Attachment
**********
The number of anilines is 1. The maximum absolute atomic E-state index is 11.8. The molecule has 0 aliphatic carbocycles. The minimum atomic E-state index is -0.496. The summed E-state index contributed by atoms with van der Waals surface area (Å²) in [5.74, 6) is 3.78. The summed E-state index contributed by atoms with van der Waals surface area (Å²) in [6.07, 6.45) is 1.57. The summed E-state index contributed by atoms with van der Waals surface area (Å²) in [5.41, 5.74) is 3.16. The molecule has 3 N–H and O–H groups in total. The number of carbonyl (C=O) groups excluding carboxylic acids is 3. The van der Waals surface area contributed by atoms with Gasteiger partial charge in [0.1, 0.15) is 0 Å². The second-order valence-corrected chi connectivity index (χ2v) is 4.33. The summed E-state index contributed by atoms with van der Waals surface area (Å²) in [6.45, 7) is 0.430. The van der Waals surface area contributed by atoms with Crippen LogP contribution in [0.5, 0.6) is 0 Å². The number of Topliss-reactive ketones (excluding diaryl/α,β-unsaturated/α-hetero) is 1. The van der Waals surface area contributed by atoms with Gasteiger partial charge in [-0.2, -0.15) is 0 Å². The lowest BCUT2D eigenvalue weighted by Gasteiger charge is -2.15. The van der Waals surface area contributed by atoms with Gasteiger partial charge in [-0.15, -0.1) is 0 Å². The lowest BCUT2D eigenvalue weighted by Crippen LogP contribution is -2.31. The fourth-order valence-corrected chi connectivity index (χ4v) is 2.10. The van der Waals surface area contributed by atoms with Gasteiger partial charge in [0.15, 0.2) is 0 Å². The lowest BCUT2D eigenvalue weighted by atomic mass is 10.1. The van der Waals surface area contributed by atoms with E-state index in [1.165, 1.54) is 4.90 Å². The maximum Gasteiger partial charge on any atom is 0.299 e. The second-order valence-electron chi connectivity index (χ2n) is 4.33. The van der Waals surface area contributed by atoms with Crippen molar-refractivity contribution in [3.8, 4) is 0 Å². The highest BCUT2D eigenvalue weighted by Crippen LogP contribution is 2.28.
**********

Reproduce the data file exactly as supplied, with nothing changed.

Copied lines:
The number of anilines is 1. The maximum absolute atomic E-state index is 11.8. The molecule has 0 aliphatic carbocycles. The minimum atomic E-state index is -0.496. The summed E-state index contributed by atoms with van der Waals surface area (Å²) in [5.74, 6) is 3.78. The summed E-state index contributed by atoms with van der Waals surface area (Å²) in [6.07, 6.45) is 1.57. The summed E-state index contributed by atoms with van der Waals surface area (Å²) in [5.41, 5.74) is 3.16. The molecule has 3 N–H and O–H groups in total. The number of carbonyl (C=O) groups excluding carboxylic acids is 3. The van der Waals surface area contributed by atoms with Gasteiger partial charge in [0.1, 0.15) is 0 Å². The second-order valence-corrected chi connectivity index (χ2v) is 4.33. The summed E-state index contributed by atoms with van der Waals surface area (Å²) in [6.45, 7) is 0.430. The van der Waals surface area contributed by atoms with Crippen LogP contribution in [0.5, 0.6) is 0 Å². The number of Topliss-reactive ketones (excluding diaryl/α,β-unsaturated/α-hetero) is 1. The van der Waals surface area contributed by atoms with Gasteiger partial charge in [-0.2, -0.15) is 0 Å². The lowest BCUT2D eigenvalue weighted by Gasteiger charge is -2.15. The van der Waals surface area contributed by atoms with Gasteiger partial charge in [-0.15, -0.1) is 0 Å². The lowest BCUT2D eigenvalue weighted by Crippen LogP contribution is -2.31. The fourth-order valence-corrected chi connectivity index (χ4v) is 2.10. The van der Waals surface area contributed by atoms with Gasteiger partial charge in [0.15, 0.2) is 0 Å². The lowest BCUT2D eigenvalue weighted by atomic mass is 10.1. The van der Waals surface area contributed by atoms with E-state index in [1.165, 1.54) is 4.90 Å². The maximum Gasteiger partial charge on any atom is 0.299 e. The second-order valence-electron chi connectivity index (χ2n) is 4.33. The van der Waals surface area contributed by atoms with Crippen molar-refractivity contribution in [3.8, 4) is 0 Å². The highest BCUT2D eigenvalue weighted by Crippen LogP contribution is 2.28.